BC City Secrets: Where the Locals Go

Wander BC's Cities Like a Local

Share  Facebook Twitter pinterest logoPinterest | Print Your browser does not support SVG.

BC’s cities have many secrets—be it a little-known speakeasy, a historic bowling alley, or out-of-this-world pineapple buns. Discover each gem for yourself. Bowling shoes optional.

Where to Go in Vancouver

Vancouver’s Rennie Museum showcases stunning contemporary works.

Vancouver’s Rennie Museum showcases stunning contemporary works. Photo: Blaine Campbell

Visit Chinatown’s Rennie Museum, and view pieces from one of the country’s largest collections of contemporary art. Post tour, head to the Dr. Sun Yat-Sen Classical Chinese Garden to try your hand at Tai Chi or participate in a tea ceremony that is steeped in tradition.

Cap off the night in BC’s biggest city at the Commodore Lanes on Granville Street. Five-pin action, billiard tables, and an arcade—plus the licensed lounge—beckon at Canada’s oldest bowling alley, set beneath Vancouver’s concert-friendly Commodore Ballroom.

Where to Go in Victoria

A beautiful table setting of china tea cups, saucers, white gloves, and a fan.

A beautiful table setting at Emily Carr House in Victoria. Photo: @literary.cove via Instagram

Start your day at the Parliamentary Dining Room in Victoria’s Legislative Building. Order the classic Rattenbury breakfast (a nod to the building’s architect), and rub elbows with political decision-makers in BC’s capital. Tip: sign up for the free tour that follows. Continue your education at nearby Emily Carr House, where curator Jan Ross provides an insightful account of the celebrated Canadian artist and author’s life.

Still got steam? Stop at Capital Iron to peruse marine artifacts, including massive compasses, ship’s wheels, antique diving suits, and disarmed artillery and naval shells salvaged from dismantled ships. Or sign up for a 90-minute Discover the Past Ghostly Walk, and explore the city’s haunted past with historian John Adams.

Where to Go in Whistler

A graffiti-covered train wreck in the middle of a dense forest.

Train Wreck, on Whistler’s south side, is a popular spot for mountain bikers. Photo: Mike Crane

If you’re feeling adventurous, lace up for a two-wheel ride through Train Wreck, a smattering of seven train cars that derailed decades ago on Whistler’s south side. Set near the Cheakamus River, and accessed by a new suspension bridge from the Cheakamus Crossing neighbourhood, Train Wreck draws pedal pushers, thanks to its intermediate bike trail. Bonus: dramatic graffiti art has transformed the wreckage into a photo-friendly work of art.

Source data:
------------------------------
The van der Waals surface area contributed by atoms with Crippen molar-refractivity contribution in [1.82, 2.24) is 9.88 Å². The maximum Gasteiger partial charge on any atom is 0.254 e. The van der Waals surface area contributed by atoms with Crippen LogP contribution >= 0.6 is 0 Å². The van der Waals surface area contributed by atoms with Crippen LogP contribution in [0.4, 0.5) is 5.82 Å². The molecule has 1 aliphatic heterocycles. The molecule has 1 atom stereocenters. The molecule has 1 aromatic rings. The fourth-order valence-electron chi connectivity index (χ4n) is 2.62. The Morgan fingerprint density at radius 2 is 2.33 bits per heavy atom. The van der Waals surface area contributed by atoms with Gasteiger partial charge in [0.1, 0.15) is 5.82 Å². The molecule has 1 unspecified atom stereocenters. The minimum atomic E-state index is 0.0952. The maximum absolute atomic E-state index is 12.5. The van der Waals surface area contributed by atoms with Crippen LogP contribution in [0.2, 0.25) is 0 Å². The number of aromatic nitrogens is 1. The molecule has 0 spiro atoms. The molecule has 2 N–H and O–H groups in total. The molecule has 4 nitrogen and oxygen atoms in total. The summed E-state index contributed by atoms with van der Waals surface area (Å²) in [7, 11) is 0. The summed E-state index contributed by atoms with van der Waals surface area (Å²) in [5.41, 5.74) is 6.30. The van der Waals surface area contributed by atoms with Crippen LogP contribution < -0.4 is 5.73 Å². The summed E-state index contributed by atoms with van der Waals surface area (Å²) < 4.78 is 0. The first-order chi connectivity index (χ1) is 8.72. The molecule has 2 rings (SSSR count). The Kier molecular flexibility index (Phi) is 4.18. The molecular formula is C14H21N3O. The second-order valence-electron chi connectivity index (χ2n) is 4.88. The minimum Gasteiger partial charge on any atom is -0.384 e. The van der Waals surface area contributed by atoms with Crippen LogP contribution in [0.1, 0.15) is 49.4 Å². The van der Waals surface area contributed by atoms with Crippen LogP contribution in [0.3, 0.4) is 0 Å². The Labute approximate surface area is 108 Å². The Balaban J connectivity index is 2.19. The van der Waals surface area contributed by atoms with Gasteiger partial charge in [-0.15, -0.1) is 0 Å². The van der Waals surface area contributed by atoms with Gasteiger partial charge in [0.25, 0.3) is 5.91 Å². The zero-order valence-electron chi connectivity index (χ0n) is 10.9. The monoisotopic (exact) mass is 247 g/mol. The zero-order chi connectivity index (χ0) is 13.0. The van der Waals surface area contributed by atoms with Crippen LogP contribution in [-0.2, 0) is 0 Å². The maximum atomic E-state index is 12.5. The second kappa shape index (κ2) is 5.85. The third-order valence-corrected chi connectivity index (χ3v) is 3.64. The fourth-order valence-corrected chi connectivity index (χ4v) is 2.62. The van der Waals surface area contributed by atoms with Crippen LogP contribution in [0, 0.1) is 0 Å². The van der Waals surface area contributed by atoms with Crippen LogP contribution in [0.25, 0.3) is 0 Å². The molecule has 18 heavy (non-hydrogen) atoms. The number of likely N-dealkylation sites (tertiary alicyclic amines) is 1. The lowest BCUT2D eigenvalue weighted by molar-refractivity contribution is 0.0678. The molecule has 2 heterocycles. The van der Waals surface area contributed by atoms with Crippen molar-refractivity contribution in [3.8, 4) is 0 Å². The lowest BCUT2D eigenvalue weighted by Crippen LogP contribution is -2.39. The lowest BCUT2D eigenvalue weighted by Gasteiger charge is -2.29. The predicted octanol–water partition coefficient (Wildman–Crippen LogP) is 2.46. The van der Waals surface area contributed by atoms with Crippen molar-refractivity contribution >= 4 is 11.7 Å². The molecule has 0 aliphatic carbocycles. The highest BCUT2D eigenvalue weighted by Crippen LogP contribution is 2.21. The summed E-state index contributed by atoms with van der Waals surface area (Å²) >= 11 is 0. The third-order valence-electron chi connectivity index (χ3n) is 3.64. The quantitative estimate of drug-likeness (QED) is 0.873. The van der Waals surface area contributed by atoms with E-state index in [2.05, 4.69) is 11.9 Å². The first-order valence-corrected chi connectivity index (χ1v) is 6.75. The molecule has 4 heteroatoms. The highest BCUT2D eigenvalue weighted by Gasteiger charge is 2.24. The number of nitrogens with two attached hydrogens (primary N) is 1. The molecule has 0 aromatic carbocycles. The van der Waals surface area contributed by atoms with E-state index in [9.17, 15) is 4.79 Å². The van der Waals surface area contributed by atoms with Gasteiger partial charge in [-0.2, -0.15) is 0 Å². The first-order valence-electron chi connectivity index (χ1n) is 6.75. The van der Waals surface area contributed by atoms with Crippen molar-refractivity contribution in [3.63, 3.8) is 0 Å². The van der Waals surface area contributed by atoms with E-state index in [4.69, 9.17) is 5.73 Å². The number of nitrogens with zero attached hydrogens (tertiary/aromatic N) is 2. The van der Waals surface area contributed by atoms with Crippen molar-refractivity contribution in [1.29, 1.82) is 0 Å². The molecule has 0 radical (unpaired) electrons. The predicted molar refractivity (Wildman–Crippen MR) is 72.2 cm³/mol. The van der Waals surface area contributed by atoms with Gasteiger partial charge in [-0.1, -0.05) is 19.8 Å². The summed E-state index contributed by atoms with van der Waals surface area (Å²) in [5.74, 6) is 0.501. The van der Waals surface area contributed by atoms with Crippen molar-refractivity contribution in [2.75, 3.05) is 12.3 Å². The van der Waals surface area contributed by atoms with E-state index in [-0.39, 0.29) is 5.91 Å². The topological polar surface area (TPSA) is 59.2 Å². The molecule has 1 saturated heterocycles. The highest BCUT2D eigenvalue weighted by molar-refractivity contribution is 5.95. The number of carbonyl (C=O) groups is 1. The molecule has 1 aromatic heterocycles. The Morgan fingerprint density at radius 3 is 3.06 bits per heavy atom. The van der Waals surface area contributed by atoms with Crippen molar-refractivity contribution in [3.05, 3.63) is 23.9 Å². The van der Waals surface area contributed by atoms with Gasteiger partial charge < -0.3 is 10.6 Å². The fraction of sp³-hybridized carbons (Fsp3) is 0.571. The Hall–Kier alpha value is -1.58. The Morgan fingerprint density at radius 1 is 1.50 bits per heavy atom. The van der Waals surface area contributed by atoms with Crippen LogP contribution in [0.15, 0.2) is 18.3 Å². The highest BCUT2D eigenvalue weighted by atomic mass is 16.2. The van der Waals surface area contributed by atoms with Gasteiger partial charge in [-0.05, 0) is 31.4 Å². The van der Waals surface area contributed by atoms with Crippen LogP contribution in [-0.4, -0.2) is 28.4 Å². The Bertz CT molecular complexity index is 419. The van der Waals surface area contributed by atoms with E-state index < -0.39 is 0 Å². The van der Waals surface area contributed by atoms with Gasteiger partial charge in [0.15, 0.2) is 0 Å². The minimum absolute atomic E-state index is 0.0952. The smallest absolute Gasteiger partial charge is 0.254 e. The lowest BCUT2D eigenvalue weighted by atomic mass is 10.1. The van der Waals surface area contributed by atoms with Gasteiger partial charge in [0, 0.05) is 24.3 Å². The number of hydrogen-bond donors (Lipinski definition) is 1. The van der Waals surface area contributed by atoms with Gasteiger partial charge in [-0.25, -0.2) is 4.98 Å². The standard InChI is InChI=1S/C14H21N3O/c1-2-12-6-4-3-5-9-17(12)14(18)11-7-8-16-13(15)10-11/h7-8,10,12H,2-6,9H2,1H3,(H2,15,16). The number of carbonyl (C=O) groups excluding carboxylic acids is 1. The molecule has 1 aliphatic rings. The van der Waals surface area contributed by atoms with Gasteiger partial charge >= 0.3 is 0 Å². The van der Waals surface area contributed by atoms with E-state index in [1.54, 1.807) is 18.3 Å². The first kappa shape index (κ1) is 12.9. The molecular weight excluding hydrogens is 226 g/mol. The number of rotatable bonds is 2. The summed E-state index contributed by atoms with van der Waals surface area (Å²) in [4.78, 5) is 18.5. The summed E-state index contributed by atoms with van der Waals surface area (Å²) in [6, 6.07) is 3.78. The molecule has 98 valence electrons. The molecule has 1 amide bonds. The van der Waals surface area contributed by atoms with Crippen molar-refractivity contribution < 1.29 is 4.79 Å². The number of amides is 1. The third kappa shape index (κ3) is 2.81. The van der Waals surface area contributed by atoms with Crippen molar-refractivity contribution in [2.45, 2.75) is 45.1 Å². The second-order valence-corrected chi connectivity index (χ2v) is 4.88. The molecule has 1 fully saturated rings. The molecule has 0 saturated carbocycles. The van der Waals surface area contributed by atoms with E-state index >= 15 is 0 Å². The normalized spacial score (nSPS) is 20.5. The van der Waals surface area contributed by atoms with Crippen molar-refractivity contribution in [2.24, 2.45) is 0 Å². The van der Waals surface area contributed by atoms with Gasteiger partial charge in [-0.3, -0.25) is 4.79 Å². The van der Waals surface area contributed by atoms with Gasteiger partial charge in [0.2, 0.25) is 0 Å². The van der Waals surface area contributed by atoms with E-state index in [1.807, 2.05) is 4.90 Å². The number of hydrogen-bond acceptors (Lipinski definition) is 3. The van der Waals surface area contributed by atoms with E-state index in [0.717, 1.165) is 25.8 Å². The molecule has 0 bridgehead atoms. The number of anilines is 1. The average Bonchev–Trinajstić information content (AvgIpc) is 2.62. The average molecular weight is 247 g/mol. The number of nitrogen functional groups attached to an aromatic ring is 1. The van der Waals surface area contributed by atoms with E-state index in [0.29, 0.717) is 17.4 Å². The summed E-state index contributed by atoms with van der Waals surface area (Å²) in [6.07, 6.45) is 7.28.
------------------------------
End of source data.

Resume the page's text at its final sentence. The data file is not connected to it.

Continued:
After a day’s play, head back to the village for a pit stop at Portobello, in the Chateau Fairmont at the base of Blackcomb Mountain. Your reward: a decadent bacon maple-cream doughnut.

Where to Go in Richmond

The Gulf of Georgia Cannery overlooks a quiet harbour at sunset.

The Gulf of Georgia Cannery offers a glimpse into the west coast fishing industry. Photo: @lisanixonphotos via Instagram

The Gulf of Georgia Cannery in the historic village of Steveston was once the leading producer of canned salmon in BC. While the machines have ceased their work, the site offers a fascinating glimpse into the west coast fishing industry. 

If you’re peckish, check out the edible delights along the wharf, or search further afield to feed your appetite. Worthy options in Richmond include the lick-your-fingers barbecue-roasted pork at HK BBQ Master, located in—of all places—the parkade of the Real Canadian Superstore on No. 3 Road. Prefer something sweet? Head to Lido’s for a pineapple bun, a soft, warm treat with a flaky top (its golden dome resembles pineapple). Ask for a slab of butter, and it let melt deliciously into every bite.

Where to Go in Kelowna

An artist at her easel, painting an orange cat looking out the window.

Kelowna’s Wine & Art is an inspired combination. Photo: Courtesy of and Wilbur’s Wine, Art, & Piano Bar

Order something different at Kelowna’s secret speakeasy: Bar Norcino. To unearth this little-known gem, ask the bartender at Curious Café for access, and wait to be escorted to a 33-seat cocktail lounge that serves up Prohibition-era cocktails, fine spirits, and single-malt whiskies.

Wrap up the weekend with a hip hop brunch at Krafty Kitchen + Bar. Here, owner and chef Chris Shaften, a Top Chef Season 3 competitor, serves up specials with a hearty side of rap music. Order a Biggie Smalls Benedict or the Straight Outta Compton Burger.

Where to Go in Kamloops

A basket of deep fried pickles sits on a table at an outdoor dining area.

The Noble Pig’s deep-fried pickles are best paired with a brew. Photo: Mary Putnam

Make like a local, and head to the The Noble Pig for deep-fried pickles paired with housemade lagers, pale ales, and more. If you need more by way of sustenance, aim for the monthly Spiked Pig dinners, where themed menus include five courses paired with the latest from brewer Trevor Zechel.

Featured image: Victoria’s Parliament Buildings. Photo: Reuben Krabbe